Kosuke Sawada is a close friend from elementary school and was there for him during a crucial and pivotal time in Satoru’s life. He is currently the owner of a photography studio that used to be his father’s. He and his wife’s relationship is strained because of their difficulty in conceiving a child and his senseless father’s constant badgering. Kosuke’s relationship with his father has always been complicated, and his inability to stand up for himself against his father’s wishes has made him spineless. When Satoru visits him, his wife is absent since she has been living with her parents, and Kosuke hopes having a cat will lure his cat-loving wife back home.

Daigo Yoshimine is a close friend from Satoru’s junior high years. Yoshimine had workaholic parents who were so preoccupied with their careers that they had no time to take care of him, so he transferred to live with his grandmother, who was a farmer. Yoshimine, despite his athletic build, was not interested in sports, but liked to garden. When Satoru found this out, he took the initiative to create a gardening club at the school for Yoshimine’s benefit and for his own curiosity. Yoshimine is currently a farmer. Although he is not as sentimental as Satoru, he sees the practicality of having a cat on a farm and promises to make sure that Nana is well taken care of.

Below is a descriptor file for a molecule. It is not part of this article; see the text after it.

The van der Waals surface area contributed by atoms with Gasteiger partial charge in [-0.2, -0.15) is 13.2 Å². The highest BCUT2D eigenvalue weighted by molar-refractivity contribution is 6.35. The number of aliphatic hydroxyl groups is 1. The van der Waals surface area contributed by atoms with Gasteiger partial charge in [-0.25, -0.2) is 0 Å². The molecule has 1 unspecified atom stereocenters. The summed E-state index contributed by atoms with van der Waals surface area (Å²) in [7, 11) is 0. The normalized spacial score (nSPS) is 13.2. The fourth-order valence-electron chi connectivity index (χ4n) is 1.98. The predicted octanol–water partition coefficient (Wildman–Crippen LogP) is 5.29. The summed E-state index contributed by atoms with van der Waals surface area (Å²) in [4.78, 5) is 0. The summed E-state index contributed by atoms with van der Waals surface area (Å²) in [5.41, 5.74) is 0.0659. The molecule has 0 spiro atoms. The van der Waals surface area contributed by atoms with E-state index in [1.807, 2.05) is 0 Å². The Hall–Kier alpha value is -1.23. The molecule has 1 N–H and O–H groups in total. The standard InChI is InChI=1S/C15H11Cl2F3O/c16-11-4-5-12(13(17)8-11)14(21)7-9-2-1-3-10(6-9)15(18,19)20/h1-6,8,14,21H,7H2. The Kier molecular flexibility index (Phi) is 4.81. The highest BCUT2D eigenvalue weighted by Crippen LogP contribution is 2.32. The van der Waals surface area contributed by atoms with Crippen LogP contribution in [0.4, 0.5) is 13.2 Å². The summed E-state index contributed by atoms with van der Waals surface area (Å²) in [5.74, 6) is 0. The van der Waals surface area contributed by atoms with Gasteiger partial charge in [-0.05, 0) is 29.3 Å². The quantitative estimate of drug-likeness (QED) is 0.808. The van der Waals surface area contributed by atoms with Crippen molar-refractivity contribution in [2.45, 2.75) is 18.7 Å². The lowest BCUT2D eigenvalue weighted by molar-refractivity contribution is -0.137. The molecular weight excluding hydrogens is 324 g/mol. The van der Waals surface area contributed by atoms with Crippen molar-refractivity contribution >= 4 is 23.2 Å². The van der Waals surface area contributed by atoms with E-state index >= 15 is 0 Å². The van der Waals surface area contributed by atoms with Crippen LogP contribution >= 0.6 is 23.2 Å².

Shusuke Sugi and Chikako are Satoru’s high school and college friends who are now married and own a pet-friendly bed and breakfast near Mount Fuji. Although both were happy at the prospect of seeing him after so many years, Sugi’s anticipation was mixed with dread because he had known since high school that Chikako would have been a perfect match with Satoru. Knowing that Satoru was interested in Chikako, Sugi thwarted this situation from developing by hinting his feelings about her to Satoru, who immediately backed down. His insecurities over his wife’s affections still remain after they get married, and the thought of taking in Nana troubles him.

Through it all, readers are left to wonder, “Was Satoru happy with all his experiences and everything that he went through?”

Arikawa weaves a beautiful tale about friendships among humans and animals as she explores the strengths and weaknesses of human nature through Satoru’s visits. Readers may notice a humanizing aspect of Satoru’s relationship with Nana as their friendship is indirectly compared and contrasted to the close human relationships he has during his life. Nana’s observations and critical remarks about all forms of life will, at the very least, draw a chuckle from the reader, and it also serves as a reminder to everyone that animals should never be underestimated and deserve respect. Arikawa also brings out the joy of travel through their excursions, encouraging readers to experience things outside of their comfort zone.

Perhaps the most important point Arikawa may be making in her book is the importance of social circles. Satoru has an above-average life, but he is, by no means, famous or extraordinary; yet, he has made a lasting imprint on the lives of the people who are closest to him with his inner strength, kindness, goofiness, generosity and thoughtfulness. It reminds us that although most of us will not register a blip in the world at large, we can still make an impact through the people we meet by simply being a supportive friend. A life well-lived does not equate to a life sown with riches and glory, but one filled with meaningful connections, even though it may be a cat.